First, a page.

In his article “Decision Theory Based Model of Game Morality,” Tony Rosqvist sets out a method of measuring the morality of players in both strategy and roleplaying games. The model he outlines allows the decisions of a player or NPC to be evaluated on the basis of three ethical philosophies: deontology, consequentialism, and Rule Consequentialism. The philosophies are explained as follows:
- Deontology: an action is “good” if it aligns with a set of rules. An action is good in and of itself.
- Consequentialism (utilitarianism): the best action is that which benefits the most individual people. The ends justify the means.
- Rule Consequentialism: The best action does not go against a set of rules, called duties, which lead to the best outcome for the community. A blend of both.
While games have not yet reached the point where they are effectively teaching ethics, Rosqvist cites the potential of games to do so and references a separate study suggesting that this is possible if the player identifies with the character and the player can relate the game events to their own life.
Rosqvist proposes what he terms the Scale of Morality, but in order for it to work, game designers need to set up values for each decision in their game. These values will correspond to a set of rules (the golden rule is given as an example) and how the choice will impact those involved.
A rule consequentialist would look at both deontological and consequentialist ethical values and divide each total score in half and add them together to see which choice is the most ethical.
The point of this scale is that, once set up by the game designers, the sum of choices made by the player or NPCs will show whether they make ethical choices as a deontologist, a consequentialist, or as a balance of each and, thus, a rule consequentialist.
After explaining some in depth examples of how the system can be used, Rosqvist suggests that this scale can be best applied to strategy and role-playing games. These are the most preferable types of games because they give the character ways to infer the impact of their decisions based on their interaction with the other characters and the world.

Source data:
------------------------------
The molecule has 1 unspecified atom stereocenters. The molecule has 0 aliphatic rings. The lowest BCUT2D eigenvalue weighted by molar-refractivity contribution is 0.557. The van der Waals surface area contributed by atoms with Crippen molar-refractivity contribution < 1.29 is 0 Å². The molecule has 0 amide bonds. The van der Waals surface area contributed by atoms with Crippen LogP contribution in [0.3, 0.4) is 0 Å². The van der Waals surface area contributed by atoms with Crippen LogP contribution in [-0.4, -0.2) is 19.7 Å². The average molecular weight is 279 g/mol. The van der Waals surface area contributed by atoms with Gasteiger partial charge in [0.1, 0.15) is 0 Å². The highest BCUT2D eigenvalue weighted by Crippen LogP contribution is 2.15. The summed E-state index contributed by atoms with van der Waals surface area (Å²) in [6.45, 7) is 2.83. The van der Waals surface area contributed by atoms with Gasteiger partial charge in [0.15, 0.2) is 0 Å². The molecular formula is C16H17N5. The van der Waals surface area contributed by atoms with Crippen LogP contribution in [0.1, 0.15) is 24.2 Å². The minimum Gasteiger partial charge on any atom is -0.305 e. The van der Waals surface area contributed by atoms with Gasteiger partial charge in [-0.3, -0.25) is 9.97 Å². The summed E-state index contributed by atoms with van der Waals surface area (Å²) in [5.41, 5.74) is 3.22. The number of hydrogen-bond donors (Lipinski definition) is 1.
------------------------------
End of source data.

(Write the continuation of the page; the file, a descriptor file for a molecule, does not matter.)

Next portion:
Rosqvist raises the point that it is up to designers to deal with how players will be able to predict the outcome of their behaviors and how complex the web of intertwined dependencies may be. If a consequence is uncertain, players may have to “take the risk of hindsight wisdom and learning based on regret” (Rosqvist, p. 191).
It is also difficult to compare morality between players of the same game since player experiences can be very different. Players who have the option to make impactful decisions may have dramatically different experiences of the game. Admitting all this, Rosqvist holds to the idea that the ethical principles need to be fixed. Even then, in a perfectly comparable scenario where everything is equal in terms of individual player’s ethics before the game experience, comparing ethical behavior and moral valuation will be near impossible. This is because the players’ perceptions of a consequence may be different based on different playstyles or in-game observations.
Source: Rosqvist, T. (2018). Decision Theory Based Model of Game Morality. The Computer Games Journal, 7(3), 181-192. https://doi.org/10.1007/s40869-017-0049-0
Picture: Lady Justice by jessica45 https://bit.ly/2y6C0UA (CC0)
You might also like
More from Game Research Highlights
An article by Dale Leorke, a Postdoctoral Researcher at the Centre of Excellence in Game Culture Studies at Tampere University, …